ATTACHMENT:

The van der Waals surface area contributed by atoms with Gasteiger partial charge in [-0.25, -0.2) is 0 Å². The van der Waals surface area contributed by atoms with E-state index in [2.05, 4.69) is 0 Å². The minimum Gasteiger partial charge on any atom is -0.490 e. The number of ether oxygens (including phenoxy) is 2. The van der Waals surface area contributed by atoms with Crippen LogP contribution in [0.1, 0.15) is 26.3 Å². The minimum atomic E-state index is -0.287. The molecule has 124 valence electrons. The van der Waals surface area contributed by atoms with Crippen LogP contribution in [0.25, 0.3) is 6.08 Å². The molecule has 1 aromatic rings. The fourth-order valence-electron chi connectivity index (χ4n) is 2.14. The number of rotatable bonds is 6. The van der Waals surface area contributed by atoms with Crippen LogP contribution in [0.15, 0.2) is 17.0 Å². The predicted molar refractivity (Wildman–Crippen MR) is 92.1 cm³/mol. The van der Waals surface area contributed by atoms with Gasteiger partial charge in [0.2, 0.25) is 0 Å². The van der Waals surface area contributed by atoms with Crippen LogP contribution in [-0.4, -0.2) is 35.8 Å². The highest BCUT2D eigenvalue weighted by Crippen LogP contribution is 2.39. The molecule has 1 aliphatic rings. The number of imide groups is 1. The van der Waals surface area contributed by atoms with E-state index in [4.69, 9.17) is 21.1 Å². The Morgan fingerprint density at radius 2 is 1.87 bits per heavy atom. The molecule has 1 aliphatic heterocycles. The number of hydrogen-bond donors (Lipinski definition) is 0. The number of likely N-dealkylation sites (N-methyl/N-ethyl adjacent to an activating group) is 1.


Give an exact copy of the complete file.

The van der Waals surface area contributed by atoms with Gasteiger partial charge in [-0.25, -0.2) is 0 Å². The van der Waals surface area contributed by atoms with E-state index in [2.05, 4.69) is 0 Å². The minimum Gasteiger partial charge on any atom is -0.490 e. The number of ether oxygens (including phenoxy) is 2. The van der Waals surface area contributed by atoms with Crippen LogP contribution in [0.1, 0.15) is 26.3 Å². The minimum atomic E-state index is -0.287. The molecule has 124 valence electrons. The van der Waals surface area contributed by atoms with Crippen LogP contribution in [0.25, 0.3) is 6.08 Å². The molecule has 1 aromatic rings. The fourth-order valence-electron chi connectivity index (χ4n) is 2.14. The number of rotatable bonds is 6. The van der Waals surface area contributed by atoms with Crippen LogP contribution in [0.15, 0.2) is 17.0 Å². The predicted molar refractivity (Wildman–Crippen MR) is 92.1 cm³/mol. The van der Waals surface area contributed by atoms with Gasteiger partial charge in [0.2, 0.25) is 0 Å². The van der Waals surface area contributed by atoms with Crippen LogP contribution in [-0.4, -0.2) is 35.8 Å². The highest BCUT2D eigenvalue weighted by Crippen LogP contribution is 2.39. The molecule has 1 aliphatic rings. The number of imide groups is 1. The van der Waals surface area contributed by atoms with E-state index in [4.69, 9.17) is 21.1 Å². The Morgan fingerprint density at radius 2 is 1.87 bits per heavy atom. The molecule has 1 aliphatic heterocycles. The number of hydrogen-bond donors (Lipinski definition) is 0. The number of likely N-dealkylation sites (N-methyl/N-ethyl adjacent to an activating group) is 1.